Senate Democrats on Wednesday boycotted a Judiciary Committee hearing to examine a group of Trump administration nominees, complaining that the hearing shouldn't have been scheduled while the Senate was out of town.

Republican Sens. John Kennedy of Louisiana, Orrin Hatch of Utah, Mike Crapo of Idaho, and Ben Sasse of Nebraska were the only Republicans at the hearing, which was called to consider six of President Trump's judicial nominees.

The top Democrat on the panel, Sen. Dianne Feinstein, of California, had a scheduling conflict, a spokeswoman told the Washington Examiner. She called on Judiciary Committee Chairman Chuck Grassley, R-Iowa, to postpone the hearing because the Senate is in recess.

“Holding hearings during a recess, when members cannot attend, fails to meet our constitutional advice-and-consent obligations,” Feinstein wrote to Grassley. “We respectfully request these hearings be postponed until after the recess.”

But Grassley, in a written response to Feinstein, said the hearing had already been postponed once and that Feinstein had previously agreed to the Oct. 17 date. Kennedy, who chaired the committee hearing in place of Grassley, called out Feinstein at the start of the proceedings.

“The ranking member was fully aware of the possibility that the Senate could go into recess in October when she consented with these hearing dates,” Kennedy said.

It’s rare for one party to avoid representation at a confirmation hearing, GOP committee aides said.

Feinstein had a genuine conflict. She faces her election rival Kevin De Leon, who is also a Democrat, in a debate scheduled for noon Pacific time.

But the battle highlights a longstanding partisan conflict over Trump’s judicial nominees and efforts by the Democrats to slow down confirmations.

Wednesday’s hearing included testimony first from Allison Jones Rushing, Trump’s nominee to the 4th U.S. Circuit Court of Appeals, followed by five of the president’s picks to the federal district courts.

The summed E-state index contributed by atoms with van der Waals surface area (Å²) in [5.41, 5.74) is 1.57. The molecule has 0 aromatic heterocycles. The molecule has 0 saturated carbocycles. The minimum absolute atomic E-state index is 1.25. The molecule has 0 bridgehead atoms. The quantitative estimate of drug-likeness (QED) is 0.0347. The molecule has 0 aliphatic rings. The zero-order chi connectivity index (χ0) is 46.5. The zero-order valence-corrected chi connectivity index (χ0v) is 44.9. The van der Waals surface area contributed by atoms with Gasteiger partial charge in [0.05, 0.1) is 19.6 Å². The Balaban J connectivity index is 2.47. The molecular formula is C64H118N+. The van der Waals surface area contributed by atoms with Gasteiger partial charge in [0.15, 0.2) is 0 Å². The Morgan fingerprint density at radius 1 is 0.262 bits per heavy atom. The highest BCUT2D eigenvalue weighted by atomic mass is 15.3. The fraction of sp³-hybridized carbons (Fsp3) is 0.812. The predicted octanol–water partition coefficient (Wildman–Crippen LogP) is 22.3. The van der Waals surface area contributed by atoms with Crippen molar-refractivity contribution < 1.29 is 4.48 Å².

Rushing faced queries from just two senators in attendance, Sens. Hatch and Kennedy.

Rushing is a partner at the firm Williams & Connelly who has faced criticism for what Democrats say is a lack of experience. He graduated from law school in 2007 and practiced for seven years after clerking on the Supreme Court for Justice Clarence Thomas, and for Neil Gorsuch when he was on the 10th U.S. Circuit Court of Appeals.

Kennedy pressed Rushing on whether she had “been in the trenches in a trial and gotten your hands dirty.”

“I can see your resume. You’re a rock star,” Kennedy said. “But I think to be a really good federal judge, you've got to have some life experience.”

Rushing defended her career and said her focus on Supreme Court and appellate litigation qualifies her for a seat on the 4th Circuit.

“My experience in the federal courts of appeals and the Supreme Court are why I’m qualified, not only the depth of that experience, but the variety,” she said. “The judges on the courts of appeals have a wide variety of cases, and I have that experience.”

Before wrapping up his questioning, Kennedy asked Rushing if she could name any of the people tasked with cleaning her office.

Rushing cited a woman by the name of Anita, but said the staff had changed during her recent maternity leave.